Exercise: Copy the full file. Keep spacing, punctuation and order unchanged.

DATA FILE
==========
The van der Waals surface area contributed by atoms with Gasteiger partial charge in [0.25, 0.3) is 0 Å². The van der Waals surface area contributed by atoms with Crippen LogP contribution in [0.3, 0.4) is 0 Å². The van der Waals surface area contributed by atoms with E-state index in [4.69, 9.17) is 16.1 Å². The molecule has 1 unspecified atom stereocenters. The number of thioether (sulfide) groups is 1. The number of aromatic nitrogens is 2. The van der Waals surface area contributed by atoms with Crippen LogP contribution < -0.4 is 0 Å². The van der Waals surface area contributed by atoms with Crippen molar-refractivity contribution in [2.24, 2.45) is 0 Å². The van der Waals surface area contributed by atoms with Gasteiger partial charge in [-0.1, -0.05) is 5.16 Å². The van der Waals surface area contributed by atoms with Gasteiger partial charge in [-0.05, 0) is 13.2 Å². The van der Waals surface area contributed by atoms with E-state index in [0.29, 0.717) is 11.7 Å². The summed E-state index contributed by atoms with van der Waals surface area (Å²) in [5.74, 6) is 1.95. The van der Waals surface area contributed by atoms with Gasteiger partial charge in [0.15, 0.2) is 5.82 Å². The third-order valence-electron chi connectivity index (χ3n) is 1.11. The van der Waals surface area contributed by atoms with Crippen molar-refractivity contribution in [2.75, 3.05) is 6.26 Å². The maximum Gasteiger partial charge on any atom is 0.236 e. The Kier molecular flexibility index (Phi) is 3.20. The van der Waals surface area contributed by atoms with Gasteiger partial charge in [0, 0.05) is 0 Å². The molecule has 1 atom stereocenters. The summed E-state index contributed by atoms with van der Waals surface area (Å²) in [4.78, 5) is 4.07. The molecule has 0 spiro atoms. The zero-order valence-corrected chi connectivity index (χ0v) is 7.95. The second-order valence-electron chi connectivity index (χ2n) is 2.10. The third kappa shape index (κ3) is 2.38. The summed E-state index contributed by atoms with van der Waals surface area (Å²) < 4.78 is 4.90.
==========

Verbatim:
The van der Waals surface area contributed by atoms with Gasteiger partial charge in [0.25, 0.3) is 0 Å². The van der Waals surface area contributed by atoms with Crippen LogP contribution in [0.3, 0.4) is 0 Å². The van der Waals surface area contributed by atoms with E-state index in [4.69, 9.17) is 16.1 Å². The molecule has 1 unspecified atom stereocenters. The number of thioether (sulfide) groups is 1. The number of aromatic nitrogens is 2. The van der Waals surface area contributed by atoms with Crippen LogP contribution < -0.4 is 0 Å². The van der Waals surface area contributed by atoms with Crippen molar-refractivity contribution in [2.24, 2.45) is 0 Å². The van der Waals surface area contributed by atoms with Gasteiger partial charge in [-0.1, -0.05) is 5.16 Å². The van der Waals surface area contributed by atoms with Gasteiger partial charge in [-0.05, 0) is 13.2 Å². The van der Waals surface area contributed by atoms with E-state index in [0.29, 0.717) is 11.7 Å². The summed E-state index contributed by atoms with van der Waals surface area (Å²) in [5.74, 6) is 1.95. The van der Waals surface area contributed by atoms with Gasteiger partial charge in [0.15, 0.2) is 5.82 Å². The third-order valence-electron chi connectivity index (χ3n) is 1.11. The van der Waals surface area contributed by atoms with Crippen molar-refractivity contribution in [2.75, 3.05) is 6.26 Å². The maximum Gasteiger partial charge on any atom is 0.236 e. The Kier molecular flexibility index (Phi) is 3.20. The van der Waals surface area contributed by atoms with Gasteiger partial charge in [0, 0.05) is 0 Å². The molecule has 1 atom stereocenters. The summed E-state index contributed by atoms with van der Waals surface area (Å²) in [4.78, 5) is 4.07. The molecule has 0 spiro atoms. The zero-order valence-corrected chi connectivity index (χ0v) is 7.95. The second-order valence-electron chi connectivity index (χ2n) is 2.10. The third kappa shape index (κ3) is 2.38. The summed E-state index contributed by atoms with van der Waals surface area (Å²) < 4.78 is 4.90.